Perhaps in the moment, women remain more "tantalized" by food than men (that word always sounds so dirty), but that over all, we still all suffer the same challenges when trying to exercise some measure of self-control.

So my next question is, why are we so turned on tantalized by food and why is it SO hard to just say know to cravings?

The answers may lie in our chemistry:

"The hippocampus, located in the temporal lobe, filters sensory data and puts it in short-term or long-term memory. Located on either side of the brain, the insula helps control your social emotions by interpreting your physical state [source: Blakeslee]. Then, the caudate nucleus, within the striatum deep in the center of the brain, helps control the dopamine reward system. Dopamine is a feel-good hormone also produced during sex, compulsive gambling and drug activity.

This type of dopamine stimulation and chemical reward that we obtain from fulfilling food cravings has been compared to drug addiction because both behaviors follow similar neural pathways. The pleasure and reward that we derive are simply milder versions of those that drug addicts experience when they get high. Neurologically speaking, that fast food joint isn't much different from a person selling drugs." -- Cristen Conger, Understanding Food Cravings, from TLC's "How Stuff Works"

And also in our emotional state:

"Studies on mood have found that our emotional state normally has a greater impact on cravings than hunger [source: Hill]. Diet influences our levels of the hormone serotonin, which regulates our disposition [source: Pressman and Clemens].On top of that, our sensory memories of these foods, which elicit that chemical satisfaction, reinforce the cravings." -- Conger.

What's important to know about the chemical and emotional connected behind food cravings is that they are nearly completely independent from actual hunger or the body's nutritional needs. There is the occasional case where a vegetarian suddenly develops a craving for red meat and discovers that she is anemic and deficient in B vitamins, but for the most part our cravings are for things we know we can live without: Fries, cookies, chips, burgers, brownies...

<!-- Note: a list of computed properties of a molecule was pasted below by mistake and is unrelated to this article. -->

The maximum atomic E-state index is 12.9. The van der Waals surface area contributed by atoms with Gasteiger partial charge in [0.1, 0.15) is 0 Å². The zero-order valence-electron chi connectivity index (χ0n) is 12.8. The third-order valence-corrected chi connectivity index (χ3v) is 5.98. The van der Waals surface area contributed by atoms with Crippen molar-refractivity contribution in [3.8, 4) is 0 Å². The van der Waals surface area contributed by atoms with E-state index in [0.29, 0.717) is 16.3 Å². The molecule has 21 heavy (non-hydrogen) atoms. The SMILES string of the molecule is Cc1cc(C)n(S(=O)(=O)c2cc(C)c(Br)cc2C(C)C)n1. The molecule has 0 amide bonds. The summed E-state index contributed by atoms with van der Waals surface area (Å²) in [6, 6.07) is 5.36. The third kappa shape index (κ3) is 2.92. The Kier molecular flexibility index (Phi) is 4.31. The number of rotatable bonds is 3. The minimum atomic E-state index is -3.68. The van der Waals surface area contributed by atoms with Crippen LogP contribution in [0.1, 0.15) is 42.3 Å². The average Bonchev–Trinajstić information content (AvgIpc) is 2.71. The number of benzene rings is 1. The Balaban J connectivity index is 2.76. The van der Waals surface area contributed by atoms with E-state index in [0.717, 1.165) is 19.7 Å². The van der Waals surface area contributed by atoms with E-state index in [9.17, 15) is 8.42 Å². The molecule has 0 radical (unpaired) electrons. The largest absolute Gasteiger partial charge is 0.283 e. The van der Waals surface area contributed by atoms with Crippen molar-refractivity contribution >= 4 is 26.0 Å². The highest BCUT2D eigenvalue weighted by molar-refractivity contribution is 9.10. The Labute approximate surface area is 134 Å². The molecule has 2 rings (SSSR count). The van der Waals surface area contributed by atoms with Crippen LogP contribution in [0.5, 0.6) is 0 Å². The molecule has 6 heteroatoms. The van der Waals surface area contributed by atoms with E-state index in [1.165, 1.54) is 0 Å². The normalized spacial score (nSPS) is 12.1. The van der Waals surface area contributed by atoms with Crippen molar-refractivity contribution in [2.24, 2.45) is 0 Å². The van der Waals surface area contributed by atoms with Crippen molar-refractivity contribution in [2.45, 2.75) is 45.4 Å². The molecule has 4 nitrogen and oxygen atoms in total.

If the chemicals coursing through our veins and our finicky brains have rendered us completely unable to curb our cravings, where does that leave us (besides hunkered down in a corner in fetal position until someone comes to the rescue with a spoon and a jar of Nutella)?

I say, the first step, just like with any drug or other undesirable habit, is to own the craving. Acknowledge that it is there and make a conscious effort to get to the root of the craving and determine if it is something you truly need. I can tell you, I might eat ice cream day and night if I didn't constantly tell myself, "You don't need that now... or now.... not now, either." It sucks because ideally, I just wouldn't want the ice cream. But I do. So I talk to myself the same way I would explain to my 2-year-old why she can't have an entire bag of gummy bears.

Regardless of whether anyone else would admit to this, I think we all have a toddler stomping its little feet up in our brains. It's the voice that goes "More, more MORE!" and doesn't settle down until sitting in a sundae the size of a bathtub. And, like kids, this voice knows no shame. Ever see a little kid feel bad about the junk food he just scarfed down? It's always the parent who suffers, knowing the impending crash that always comes after the sugar rush. Well we have to be the parents to our childish, toddler brains. Deal with the fact that you just should not have that whole box of cookies right now, maybe even throw a temper tantrum to get it out of your system, then go work out!